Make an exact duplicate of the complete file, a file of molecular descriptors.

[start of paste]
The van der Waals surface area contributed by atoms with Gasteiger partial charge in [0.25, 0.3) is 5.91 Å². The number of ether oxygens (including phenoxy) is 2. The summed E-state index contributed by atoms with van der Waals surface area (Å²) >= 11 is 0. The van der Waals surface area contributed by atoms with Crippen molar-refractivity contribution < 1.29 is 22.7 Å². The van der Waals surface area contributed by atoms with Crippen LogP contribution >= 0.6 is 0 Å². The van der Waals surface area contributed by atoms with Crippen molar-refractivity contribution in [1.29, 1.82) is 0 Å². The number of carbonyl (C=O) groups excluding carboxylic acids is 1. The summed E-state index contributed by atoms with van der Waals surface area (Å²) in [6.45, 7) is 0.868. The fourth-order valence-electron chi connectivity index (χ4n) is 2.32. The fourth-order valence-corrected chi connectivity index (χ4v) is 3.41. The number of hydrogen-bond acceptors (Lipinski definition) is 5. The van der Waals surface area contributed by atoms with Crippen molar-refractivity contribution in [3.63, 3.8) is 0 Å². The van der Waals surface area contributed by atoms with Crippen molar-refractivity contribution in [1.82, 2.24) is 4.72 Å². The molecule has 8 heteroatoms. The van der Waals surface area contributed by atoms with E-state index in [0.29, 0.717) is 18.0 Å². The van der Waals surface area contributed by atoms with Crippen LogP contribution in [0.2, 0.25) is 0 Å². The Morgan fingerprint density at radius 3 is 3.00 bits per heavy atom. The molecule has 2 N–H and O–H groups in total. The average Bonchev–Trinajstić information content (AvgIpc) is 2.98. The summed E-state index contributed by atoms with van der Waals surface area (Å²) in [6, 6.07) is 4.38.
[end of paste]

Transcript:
The van der Waals surface area contributed by atoms with Gasteiger partial charge in [0.25, 0.3) is 5.91 Å². The number of ether oxygens (including phenoxy) is 2. The summed E-state index contributed by atoms with van der Waals surface area (Å²) >= 11 is 0. The van der Waals surface area contributed by atoms with Crippen molar-refractivity contribution < 1.29 is 22.7 Å². The van der Waals surface area contributed by atoms with Crippen LogP contribution >= 0.6 is 0 Å². The van der Waals surface area contributed by atoms with Crippen molar-refractivity contribution in [1.29, 1.82) is 0 Å². The number of carbonyl (C=O) groups excluding carboxylic acids is 1. The summed E-state index contributed by atoms with van der Waals surface area (Å²) in [6.45, 7) is 0.868. The fourth-order valence-electron chi connectivity index (χ4n) is 2.32. The fourth-order valence-corrected chi connectivity index (χ4v) is 3.41. The number of hydrogen-bond acceptors (Lipinski definition) is 5. The van der Waals surface area contributed by atoms with Crippen molar-refractivity contribution in [3.63, 3.8) is 0 Å². The van der Waals surface area contributed by atoms with Crippen molar-refractivity contribution in [1.82, 2.24) is 4.72 Å². The molecule has 8 heteroatoms. The van der Waals surface area contributed by atoms with E-state index in [0.29, 0.717) is 18.0 Å². The van der Waals surface area contributed by atoms with Crippen LogP contribution in [0.2, 0.25) is 0 Å². The Morgan fingerprint density at radius 3 is 3.00 bits per heavy atom. The molecule has 2 N–H and O–H groups in total. The average Bonchev–Trinajstić information content (AvgIpc) is 2.98. The summed E-state index contributed by atoms with van der Waals surface area (Å²) in [6, 6.07) is 4.38.